2012 DMFA Acquisition Package of the Year: Covenant House Paint Can Appeal
[Editor's note: Last month, the Direct Marketing Fundraisers Association (DMFA) held its annual Package of the Year Awards luncheon to honor the winning packages. Through the end of the year, FundRaising Success will highlight some of the winners here in Today in Fundraising.]
Right from the onset, Convenant House established a goal to acquire true mission donors. To do that, Father Bruce Ritter, founder of the nonprofit dedicated to serving and protecting homeless children, made it a point of emphasis to talk about people, no programs, in all fundraising appeals with the goal to engage prospects through love stories. The idea was to let prospects see, feel and hear the child in need.
"The goal was to connect with the prospect's emotions, and then sell the cause later," says Tom Gaffny, principal of Tom Gaffny Consulting, who worked on the package along with Wilson & Associates.
Over the years, Covenant House tested hundreds of stories about the homeless children it has helped. In the early 1980s, the organization decided to collect all of the stories in a book and mail it as a premium in acquisition — a premium that truly connects prospects emotionally to the mission. Then in 1991, a girl came to Covenant House holding a paint can containing her mother's ashes, a heart-wrenching story that represents everything Covenant House stands for. Thus, the "paint can" acquisition package was born, with the letter relaying the story of this young girl and the book included as a premium.
It became the control acquisition package shortly thereafter, and this year, after being revived in 2011, it was honored as the 2012 DMFA Acquisition Package of the Year.
The outer is just a plain manilla 6-inch-by-9-inch envelope with the Covenant House logo and return address information and a small window. Inside is the book premium, "Sometimes God Has a Kid's Face," by Sister Mary Rose McGeady; a lift note; a reply device with a call-out to the book and a copy of the "Prayer of st. Francis of Assisi"; and the four-page paint can letter, which begins:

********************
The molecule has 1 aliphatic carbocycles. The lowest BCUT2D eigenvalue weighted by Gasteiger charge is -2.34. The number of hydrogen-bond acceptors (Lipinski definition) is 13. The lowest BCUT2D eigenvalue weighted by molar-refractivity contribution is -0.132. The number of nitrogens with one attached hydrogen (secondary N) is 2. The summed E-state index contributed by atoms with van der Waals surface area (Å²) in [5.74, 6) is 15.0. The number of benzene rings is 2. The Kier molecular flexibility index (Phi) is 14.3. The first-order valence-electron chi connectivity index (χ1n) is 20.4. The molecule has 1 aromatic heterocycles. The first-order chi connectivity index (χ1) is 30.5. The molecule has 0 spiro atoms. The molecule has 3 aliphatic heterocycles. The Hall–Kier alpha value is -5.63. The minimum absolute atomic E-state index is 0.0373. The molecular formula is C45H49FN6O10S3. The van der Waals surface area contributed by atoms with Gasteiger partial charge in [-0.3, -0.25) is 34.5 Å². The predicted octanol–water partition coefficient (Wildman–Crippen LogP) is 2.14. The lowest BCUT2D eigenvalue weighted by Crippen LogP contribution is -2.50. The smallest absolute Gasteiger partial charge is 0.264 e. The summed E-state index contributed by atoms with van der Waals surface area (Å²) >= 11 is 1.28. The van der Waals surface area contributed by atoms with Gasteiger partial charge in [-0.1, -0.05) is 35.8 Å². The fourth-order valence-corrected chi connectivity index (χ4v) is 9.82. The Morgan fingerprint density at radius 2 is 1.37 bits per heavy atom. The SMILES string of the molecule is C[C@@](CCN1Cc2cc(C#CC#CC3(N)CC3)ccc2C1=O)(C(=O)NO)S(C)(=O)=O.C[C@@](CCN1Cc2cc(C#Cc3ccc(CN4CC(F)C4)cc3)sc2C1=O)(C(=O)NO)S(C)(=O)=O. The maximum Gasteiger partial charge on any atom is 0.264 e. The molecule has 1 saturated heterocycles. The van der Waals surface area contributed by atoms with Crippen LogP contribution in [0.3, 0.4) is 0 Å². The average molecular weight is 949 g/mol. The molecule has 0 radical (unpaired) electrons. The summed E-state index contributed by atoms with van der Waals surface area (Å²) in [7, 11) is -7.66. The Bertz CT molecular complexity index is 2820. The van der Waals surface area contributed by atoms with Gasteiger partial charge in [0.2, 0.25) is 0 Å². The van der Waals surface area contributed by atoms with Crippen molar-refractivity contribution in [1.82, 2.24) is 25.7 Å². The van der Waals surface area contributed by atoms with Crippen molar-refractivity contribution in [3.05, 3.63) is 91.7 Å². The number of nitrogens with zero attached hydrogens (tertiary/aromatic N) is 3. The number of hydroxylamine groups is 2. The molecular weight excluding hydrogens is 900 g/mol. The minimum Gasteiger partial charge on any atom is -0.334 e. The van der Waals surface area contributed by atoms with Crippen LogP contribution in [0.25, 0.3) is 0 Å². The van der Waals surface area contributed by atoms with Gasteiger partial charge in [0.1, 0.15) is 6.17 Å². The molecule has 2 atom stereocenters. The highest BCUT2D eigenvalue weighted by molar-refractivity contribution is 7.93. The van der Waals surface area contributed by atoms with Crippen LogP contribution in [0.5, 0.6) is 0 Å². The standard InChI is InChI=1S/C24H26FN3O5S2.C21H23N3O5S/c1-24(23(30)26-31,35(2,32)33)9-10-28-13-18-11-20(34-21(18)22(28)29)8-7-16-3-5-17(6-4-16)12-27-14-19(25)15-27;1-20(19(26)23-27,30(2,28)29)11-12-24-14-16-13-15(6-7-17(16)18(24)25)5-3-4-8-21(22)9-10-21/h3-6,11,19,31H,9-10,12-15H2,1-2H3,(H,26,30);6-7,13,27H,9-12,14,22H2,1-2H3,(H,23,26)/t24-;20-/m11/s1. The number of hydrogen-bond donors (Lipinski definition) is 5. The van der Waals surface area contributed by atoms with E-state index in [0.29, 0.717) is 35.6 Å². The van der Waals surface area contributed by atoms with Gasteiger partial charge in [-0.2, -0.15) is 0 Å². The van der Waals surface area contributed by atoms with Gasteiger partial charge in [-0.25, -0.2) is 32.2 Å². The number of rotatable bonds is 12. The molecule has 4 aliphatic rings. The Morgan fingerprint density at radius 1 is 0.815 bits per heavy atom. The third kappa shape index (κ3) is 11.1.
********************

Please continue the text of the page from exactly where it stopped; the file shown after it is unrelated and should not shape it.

"She came to our front door on a Tuesday morning, dressed in dirty rags, holding a little aluminum paint can in her arms.
"From the second she stepped inside our shelter, she mystified us. Whatever she did, wherever she went, the paint can never left her hands."
It goes on to describe that in the paint can were the ashes of the girl's mother, emotionally engaging prospects.
The the letter was first tested to Covenant House's donors 20 years ago, and the response was off the charts. In the early 1990's it tested the letter to prospects, and it became the control acquisition package. Over the years, Covenant House "tested every element 50 times," Gaffny says. It stood as the control for nearly a decade, but then in 2000 it was beaten by another premium package.
Always looking to beat the control, Covenant House decided to test it again in 2011. It told the same paint can story as the package from the '90s, but let prospects know the story happened many years ago. As it turns out, the paint can package made its triumphant return, becoming the control once again, testing the mission-based appeal of the book with the paint can letter package against high-end premium packages.
In the end, the paint can package with the book premium had a response rate around 1.1 percent to 1.2 percent with a significantly less expensive cost per package than the high-end premium versions, making it the control once more. And Covenant House continues to test ever element, such as the book mailed with a dime and a penny as well, which increased the response rate by 42 percent — however, it also increased the cost per thousand by 24 percent.
"We always look at the back end and the front end for ways to improve and/or beat the package," says Lisa Wilson, president of Wilson & Associates.
While testing contiues to be underway, it's clear that even a story as old as 20 years can still bring in new donors as long as it's timeless, emotionally engaging and mission-centric.
Related story: Quotes From the DMFA Package of the Year Awards Luncheon